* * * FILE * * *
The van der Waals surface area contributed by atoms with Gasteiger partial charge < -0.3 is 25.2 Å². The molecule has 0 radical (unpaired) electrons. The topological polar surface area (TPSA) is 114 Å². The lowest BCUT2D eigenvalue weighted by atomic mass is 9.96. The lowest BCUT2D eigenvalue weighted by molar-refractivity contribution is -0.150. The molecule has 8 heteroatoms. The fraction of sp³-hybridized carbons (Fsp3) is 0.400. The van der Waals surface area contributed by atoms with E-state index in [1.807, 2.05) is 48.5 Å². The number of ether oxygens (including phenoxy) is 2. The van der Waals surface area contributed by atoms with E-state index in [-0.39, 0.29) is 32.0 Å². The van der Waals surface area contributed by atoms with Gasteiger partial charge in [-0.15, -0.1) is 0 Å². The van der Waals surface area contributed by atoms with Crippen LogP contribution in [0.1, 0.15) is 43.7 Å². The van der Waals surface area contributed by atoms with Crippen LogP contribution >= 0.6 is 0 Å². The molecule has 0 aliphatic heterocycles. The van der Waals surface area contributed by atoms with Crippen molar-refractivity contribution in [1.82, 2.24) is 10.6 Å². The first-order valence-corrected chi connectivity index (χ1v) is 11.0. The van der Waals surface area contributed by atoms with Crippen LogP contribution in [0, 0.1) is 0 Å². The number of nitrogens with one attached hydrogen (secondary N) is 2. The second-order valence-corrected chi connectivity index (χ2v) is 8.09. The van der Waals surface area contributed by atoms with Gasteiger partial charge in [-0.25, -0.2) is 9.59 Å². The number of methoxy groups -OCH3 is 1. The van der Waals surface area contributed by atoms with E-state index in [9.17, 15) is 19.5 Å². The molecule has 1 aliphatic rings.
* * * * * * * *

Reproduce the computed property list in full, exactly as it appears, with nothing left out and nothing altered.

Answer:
The van der Waals surface area contributed by atoms with Gasteiger partial charge < -0.3 is 25.2 Å². The molecule has 0 radical (unpaired) electrons. The topological polar surface area (TPSA) is 114 Å². The lowest BCUT2D eigenvalue weighted by atomic mass is 9.96. The lowest BCUT2D eigenvalue weighted by molar-refractivity contribution is -0.150. The molecule has 8 heteroatoms. The fraction of sp³-hybridized carbons (Fsp3) is 0.400. The van der Waals surface area contributed by atoms with E-state index in [1.807, 2.05) is 48.5 Å². The number of ether oxygens (including phenoxy) is 2. The van der Waals surface area contributed by atoms with E-state index in [-0.39, 0.29) is 32.0 Å². The van der Waals surface area contributed by atoms with Gasteiger partial charge in [-0.15, -0.1) is 0 Å². The van der Waals surface area contributed by atoms with Crippen LogP contribution in [0.1, 0.15) is 43.7 Å². The van der Waals surface area contributed by atoms with Crippen LogP contribution >= 0.6 is 0 Å². The molecule has 0 aliphatic heterocycles. The van der Waals surface area contributed by atoms with Crippen molar-refractivity contribution in [1.82, 2.24) is 10.6 Å². The first-order valence-corrected chi connectivity index (χ1v) is 11.0. The van der Waals surface area contributed by atoms with Crippen LogP contribution in [0, 0.1) is 0 Å². The number of nitrogens with one attached hydrogen (secondary N) is 2. The second-order valence-corrected chi connectivity index (χ2v) is 8.09. The van der Waals surface area contributed by atoms with Gasteiger partial charge in [-0.25, -0.2) is 9.59 Å². The number of methoxy groups -OCH3 is 1. The van der Waals surface area contributed by atoms with E-state index in [9.17, 15) is 19.5 Å². The molecule has 1 aliphatic rings.